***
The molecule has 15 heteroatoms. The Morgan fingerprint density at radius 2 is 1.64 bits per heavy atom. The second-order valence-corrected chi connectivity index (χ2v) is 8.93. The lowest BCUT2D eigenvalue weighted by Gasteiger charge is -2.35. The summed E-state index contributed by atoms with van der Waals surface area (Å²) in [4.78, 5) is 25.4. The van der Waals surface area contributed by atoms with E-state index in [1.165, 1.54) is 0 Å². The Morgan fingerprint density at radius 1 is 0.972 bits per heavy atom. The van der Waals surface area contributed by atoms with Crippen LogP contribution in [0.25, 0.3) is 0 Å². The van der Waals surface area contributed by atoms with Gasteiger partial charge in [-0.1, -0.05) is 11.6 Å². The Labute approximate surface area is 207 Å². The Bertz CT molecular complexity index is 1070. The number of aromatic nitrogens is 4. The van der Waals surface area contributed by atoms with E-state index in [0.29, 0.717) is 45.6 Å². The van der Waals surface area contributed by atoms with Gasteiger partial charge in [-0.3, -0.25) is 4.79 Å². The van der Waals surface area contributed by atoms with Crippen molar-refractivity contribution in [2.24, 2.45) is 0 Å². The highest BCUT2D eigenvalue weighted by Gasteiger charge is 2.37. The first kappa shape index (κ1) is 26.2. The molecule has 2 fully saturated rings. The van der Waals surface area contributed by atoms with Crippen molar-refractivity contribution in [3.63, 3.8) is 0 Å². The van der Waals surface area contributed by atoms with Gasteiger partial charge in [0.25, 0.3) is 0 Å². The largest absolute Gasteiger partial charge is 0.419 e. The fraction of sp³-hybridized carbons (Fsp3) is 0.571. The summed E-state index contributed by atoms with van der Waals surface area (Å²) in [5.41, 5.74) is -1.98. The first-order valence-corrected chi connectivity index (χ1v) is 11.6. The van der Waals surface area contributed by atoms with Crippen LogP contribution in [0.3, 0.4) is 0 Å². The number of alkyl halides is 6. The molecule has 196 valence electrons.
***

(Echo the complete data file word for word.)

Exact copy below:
The molecule has 15 heteroatoms. The Morgan fingerprint density at radius 2 is 1.64 bits per heavy atom. The second-order valence-corrected chi connectivity index (χ2v) is 8.93. The lowest BCUT2D eigenvalue weighted by Gasteiger charge is -2.35. The summed E-state index contributed by atoms with van der Waals surface area (Å²) in [4.78, 5) is 25.4. The van der Waals surface area contributed by atoms with E-state index in [1.165, 1.54) is 0 Å². The Morgan fingerprint density at radius 1 is 0.972 bits per heavy atom. The van der Waals surface area contributed by atoms with Crippen LogP contribution in [0.25, 0.3) is 0 Å². The van der Waals surface area contributed by atoms with Gasteiger partial charge in [-0.1, -0.05) is 11.6 Å². The Labute approximate surface area is 207 Å². The Bertz CT molecular complexity index is 1070. The number of aromatic nitrogens is 4. The van der Waals surface area contributed by atoms with E-state index in [0.29, 0.717) is 45.6 Å². The van der Waals surface area contributed by atoms with Gasteiger partial charge in [-0.3, -0.25) is 4.79 Å². The van der Waals surface area contributed by atoms with Crippen molar-refractivity contribution in [2.24, 2.45) is 0 Å². The highest BCUT2D eigenvalue weighted by Gasteiger charge is 2.37. The first kappa shape index (κ1) is 26.2. The molecule has 2 fully saturated rings. The van der Waals surface area contributed by atoms with Crippen molar-refractivity contribution in [3.63, 3.8) is 0 Å². The van der Waals surface area contributed by atoms with Gasteiger partial charge in [0.25, 0.3) is 0 Å². The largest absolute Gasteiger partial charge is 0.419 e. The fraction of sp³-hybridized carbons (Fsp3) is 0.571. The summed E-state index contributed by atoms with van der Waals surface area (Å²) in [5.41, 5.74) is -1.98. The first-order valence-corrected chi connectivity index (χ1v) is 11.6. The van der Waals surface area contributed by atoms with Crippen LogP contribution in [0.3, 0.4) is 0 Å². The number of alkyl halides is 6. The molecule has 196 valence electrons.